Might not be so bad as you imagine. It's often the way that teams managed by players who were dour and defensive play attractive football, and vice versa.
Posts: 609 | From: Kettering, UK | Registered: May 2002
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What's the connection with QPR? Someone will be telling me next that Daniel Passarella is honorary chairman of Ross County.
Posts: 1741 | From: time to time | Registered: Nov 2003
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Kobi Kuhn was a very gifted, offensive midfielder, always ready to try something inventive...
And don't start me on Platini, EC92 was the most awful French team I've ever seen, even Houllier's was better to watch...
Posts: 16714 | From: Outskirts of Manchester | Registered: May 2002
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Platini's France played some great stuff in the Euro 92 qualifiers, winning all eight games in a fairly tough group (Spain, Czechoslovakia, Iceland, Albania). Then he and his players publicly shat themselves when the tournament finally rolled around.
In the opening match, France were initially overwhelmed by the energetic Swedes at the Rasunda Stadion, going in at the interval 1-0 down. Platini made an inspired substitution, withdrawing the useless (in this tournament) Auxerre winger Pascal Vahirua and bringing on the Paris SG playmaker Christian Perez. Within minutes, Perez's wonderful pass set up Papin for a brilliant blasted-shot equaliser, and his promptings helped France to have the better of the second half.
Platini took this as the cue to leave Perez on the bench for the England game in Malmo and instead bring in Luis Fernandez, a hero of Euro 84 but by now well past it. What ensued was one of the most piss-poor internationals in European football history, remembered only for Stuart Pearce being nutted by Basile Boli and then hitting the bar with a venomous free-kick a few minutes later.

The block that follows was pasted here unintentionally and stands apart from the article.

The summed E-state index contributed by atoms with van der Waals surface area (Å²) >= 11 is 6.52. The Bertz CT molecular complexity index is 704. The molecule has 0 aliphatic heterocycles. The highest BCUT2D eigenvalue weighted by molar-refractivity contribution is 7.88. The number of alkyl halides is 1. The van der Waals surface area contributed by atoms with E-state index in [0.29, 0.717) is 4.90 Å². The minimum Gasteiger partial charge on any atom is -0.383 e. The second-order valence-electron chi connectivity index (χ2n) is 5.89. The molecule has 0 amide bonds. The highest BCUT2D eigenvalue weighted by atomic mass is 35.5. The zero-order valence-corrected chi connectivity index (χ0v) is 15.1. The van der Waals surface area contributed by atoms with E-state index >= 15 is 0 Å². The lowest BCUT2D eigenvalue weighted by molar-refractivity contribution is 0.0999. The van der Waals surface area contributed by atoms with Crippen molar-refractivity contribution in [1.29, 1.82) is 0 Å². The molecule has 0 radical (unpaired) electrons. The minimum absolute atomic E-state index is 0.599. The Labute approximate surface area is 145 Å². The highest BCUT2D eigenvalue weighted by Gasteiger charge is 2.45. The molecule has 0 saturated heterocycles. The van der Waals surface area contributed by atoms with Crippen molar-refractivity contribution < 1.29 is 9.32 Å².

Two seriously underwhelming draws, then -- but if France could beat the Danish underdogs in their last game, they would reach the semi-finals no matter what the outcome of the Sweden-England game in Stockholm. Platini, realising that his front two of Papin (arguably the best striker in the world that particular year) and Cantona were crying out for good service, finally brought Perez back into the team -- but simultaneously dropped Franck Sauzee, another excellent player who could score plenty of goals from midfield, and also brought back the inept Vahirua. Even after falling behind early on to Henrik Larsen's rocket, France still didn't wake up, and Papin's equaliser was incidental. Subsequently, Papin had a sitter taken off his toe by Deschamps, never much of a finisher at the best of times and even less so in the early years of his career. The French eventually lost dismally and deservedly 2-1, thanks to a late winner by the lunatic Lars Elstrup. If Holland 1990 were the biggest disappointment at any World Cup, France 1992 were the equivalent at any European Championship.
Before Euro 92, Platini was seen as the natural successor to Michel Hidalgo because of the excellent results and performances in the qualifiers -- an historic 2-1 win in Seville (the first victory there by any away team for something like 80 years), a 3-1 defeat of Spain in Paris, a pair of 2-1 wins over the useful Czechoslovaks, a 5-0 thrashing of Albania -- but he bottled it when the chips were down (as did, let's be fair about this, most of his players with the shining exception of Papin), and that's what he's remembered for as a coach. Subsequently he never went near another managerial job, even though he was only 37 in June 1992, and he spent the following decade aligning himself with some of the most dubious vested interests in European sport. Now he's going to be the Blatter-approved candidate to run against Lennart Johansson in the next UEFA presidency elections.